TSA aimed to put body scanners in public places

TSA denies it used airport body scanners elsewhere. But documents show it tested similar technology at a commuter train station in New Jersey and signed contracts for more scanning in public places.

Julie Jacobson/AP/File
A Transportation Security Administration employee steps out of a scanner during a demonstration of new software being tested with advanced imaging technology at McCarran International Airport Tuesday, Feb. 1, 2011, in Las Vegas. Documents obtained from a privacy group show that the TSA tested similar body scanners at a New Jersey commuter rail station and signed contracts to try the technology in other public places.

Controversy surrounding the technology used at airport security checkpoints nationwide spread like wildfire in 2010, raising concerns about privacy issues and health concerns from radiation. But long before the lawsuits and major media outcry began to pile up, the federal government was testing out similar technology for use in public spaces ranging from train stations to sporting events, according to recently released documents.

Public interest group Electronic Privacy Information Center (EPIC) published yesterday (March 2) a series of government contracts dated from 2006 to 2008 regarding the possible rollout new anti-terrorism technologies. The Department of Homeland Security’s Transportation Security Administration (TSA) has denied allegations of a public rollout of the technology.

"Transit systems are attractive and visible targets for terrorism because they carry large numbers of people in concentrated, highly repetitious, and predictable patterns that are designed for easy access," the 173-page document said.

[Read the document here]

The document, which was handed over through a Freedom of Information Act request (FOIA), detailed how backscatter X-ray scanners and video cameras would be tacked on to mobile vans that could scan city streets and intelligent tracking devices could be mounted on buildings and poles. This would be a part of "covert inspection of moving subjects" to monitor pedestrian body and eye movement.

The report also discussed how walk-through screening systems that use active millimeter wave technology would be set up in key locations. This is the same imaging technology currently causing a stir in U.S. airports due to privacy, effectiveness and radiation-related health concerns.

Project stirs controversy

The project, which was estimated to cost about $3.5 million, was a part of a deal with Siemens Corp., Northeastern University in Boston and Rapiscan Systems, the documents revealed.

"These technologies are a gross violation of the Fourth Amendment, which guards against unreasonable searches, as travelers undergo a search without any suspicion of wrongdoing," EPIC staff counsel Ginger McCall said. "Whether or not this program has been rolled out or could be rolled out in the future, it needs to be shut down for good."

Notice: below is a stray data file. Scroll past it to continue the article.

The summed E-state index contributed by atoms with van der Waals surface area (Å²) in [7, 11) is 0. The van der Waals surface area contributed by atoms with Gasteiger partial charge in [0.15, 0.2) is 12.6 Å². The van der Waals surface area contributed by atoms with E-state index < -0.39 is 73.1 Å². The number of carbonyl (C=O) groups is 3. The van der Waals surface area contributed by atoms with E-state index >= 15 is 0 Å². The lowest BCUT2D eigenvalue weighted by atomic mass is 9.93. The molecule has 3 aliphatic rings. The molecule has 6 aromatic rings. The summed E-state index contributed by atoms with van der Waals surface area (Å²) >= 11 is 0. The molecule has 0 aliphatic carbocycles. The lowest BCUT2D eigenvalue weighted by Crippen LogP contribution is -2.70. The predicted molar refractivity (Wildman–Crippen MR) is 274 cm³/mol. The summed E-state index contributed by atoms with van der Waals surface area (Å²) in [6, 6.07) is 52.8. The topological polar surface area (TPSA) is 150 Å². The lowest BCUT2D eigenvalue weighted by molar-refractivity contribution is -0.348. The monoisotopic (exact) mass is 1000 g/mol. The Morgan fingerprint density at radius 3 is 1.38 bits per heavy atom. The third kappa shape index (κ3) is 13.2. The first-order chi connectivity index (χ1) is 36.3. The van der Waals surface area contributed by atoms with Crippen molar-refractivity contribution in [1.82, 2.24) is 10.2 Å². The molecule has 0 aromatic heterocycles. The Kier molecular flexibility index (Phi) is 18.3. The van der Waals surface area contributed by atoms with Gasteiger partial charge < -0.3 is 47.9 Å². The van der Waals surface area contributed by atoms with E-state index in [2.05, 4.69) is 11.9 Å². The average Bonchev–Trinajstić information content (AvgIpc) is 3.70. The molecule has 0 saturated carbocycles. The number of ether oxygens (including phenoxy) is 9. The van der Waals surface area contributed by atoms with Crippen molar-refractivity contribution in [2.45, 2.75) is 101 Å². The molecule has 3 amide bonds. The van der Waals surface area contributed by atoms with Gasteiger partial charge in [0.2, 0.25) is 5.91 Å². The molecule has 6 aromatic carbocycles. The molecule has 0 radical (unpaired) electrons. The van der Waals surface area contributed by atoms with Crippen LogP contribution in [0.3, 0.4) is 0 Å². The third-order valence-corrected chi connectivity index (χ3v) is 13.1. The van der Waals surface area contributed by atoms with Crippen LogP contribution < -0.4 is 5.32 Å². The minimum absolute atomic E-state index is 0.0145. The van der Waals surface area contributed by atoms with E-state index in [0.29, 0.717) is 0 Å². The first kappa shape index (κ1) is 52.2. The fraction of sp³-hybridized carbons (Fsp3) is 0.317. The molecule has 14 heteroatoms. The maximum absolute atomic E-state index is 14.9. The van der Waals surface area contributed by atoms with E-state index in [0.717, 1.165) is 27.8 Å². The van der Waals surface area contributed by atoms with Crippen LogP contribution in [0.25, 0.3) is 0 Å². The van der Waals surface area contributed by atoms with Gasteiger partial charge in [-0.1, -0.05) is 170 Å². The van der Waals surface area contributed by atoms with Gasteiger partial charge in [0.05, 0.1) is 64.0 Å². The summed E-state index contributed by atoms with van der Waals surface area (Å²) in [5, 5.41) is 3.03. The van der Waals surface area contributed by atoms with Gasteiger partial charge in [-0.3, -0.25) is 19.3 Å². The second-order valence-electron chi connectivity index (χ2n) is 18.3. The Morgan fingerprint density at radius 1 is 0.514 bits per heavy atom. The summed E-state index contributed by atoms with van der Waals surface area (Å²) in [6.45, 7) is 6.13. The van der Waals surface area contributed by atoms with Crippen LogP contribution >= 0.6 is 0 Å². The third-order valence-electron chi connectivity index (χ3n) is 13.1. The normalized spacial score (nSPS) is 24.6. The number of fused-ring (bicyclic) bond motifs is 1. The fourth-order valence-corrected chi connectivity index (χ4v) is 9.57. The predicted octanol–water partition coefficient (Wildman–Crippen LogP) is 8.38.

EPIC – which filed a lawsuit last year against the TSA – has been fighting to suspend backscatter and active millimeter wave technology at airport security checkpoints until concerns about their privacy protection, health effects, religious freedom ramifications and effectiveness are addressed. Court hearings will begin in Washington D.C. on March 9.

The two forms of technologies being used for airport security screenings use different electromagnetic frequencies. Active millimeter wave systems can penetrate clothing to reveal hidden threats, but are not thought to be harmful. X-ray backscatter technology, however, requires a passenger to stand in between two box panels as low-dose radiation is emitted to the body — mainly to the scalp — during its scan.

Some experts believe that this concentrated amount of radiation acts as a natural multiplier of cancer rates.

TSA denial

Although the documents indicate that the government had contracts to deploy this type of technology in more public places, the TSA denied these allegations via an e-mail response to TechNewsDaily.

"TSA has not tested the advanced imaging technology that is currently used at airports in mass transit environments and does not have plans to do so," said a TSA spokesperson.

In response to the comment, McCall argues that DHS’s statement is misleading.

"DHS's wording is very careful here; they are saying they haven't used airport scanners in other places," McCall said. "However, the technology they would use in public areas would indeed be different because it would scan people that are moving – they’re not going to require everyone in a train station or sporting event to stay still for a minute."

"The technology planned – as indicated in the contracts – would still emit radiation that could cause health problems, bring up the same issues of privacy and invasiveness, and still violates the Fourth amendment."

The documents show that the DHS rail pilot program included advanced image technology on the New York/New Jersey PATH System back in 2006. It used millimeter wave body-scan machines at a New Jersey train station before passengers got on the PATH train and did the same again in the summer 2009. McCall said the DHS had verifications of this on its site.

TSA did not return follow-up phone calls or e-mails as to whether or not this type of technology would be removed in the future.

Reach TechNewsDaily senior writer Samantha Murphy at smurphy@techmedianetwork.com. Follow her on Twitter @SamMurphy_TMN

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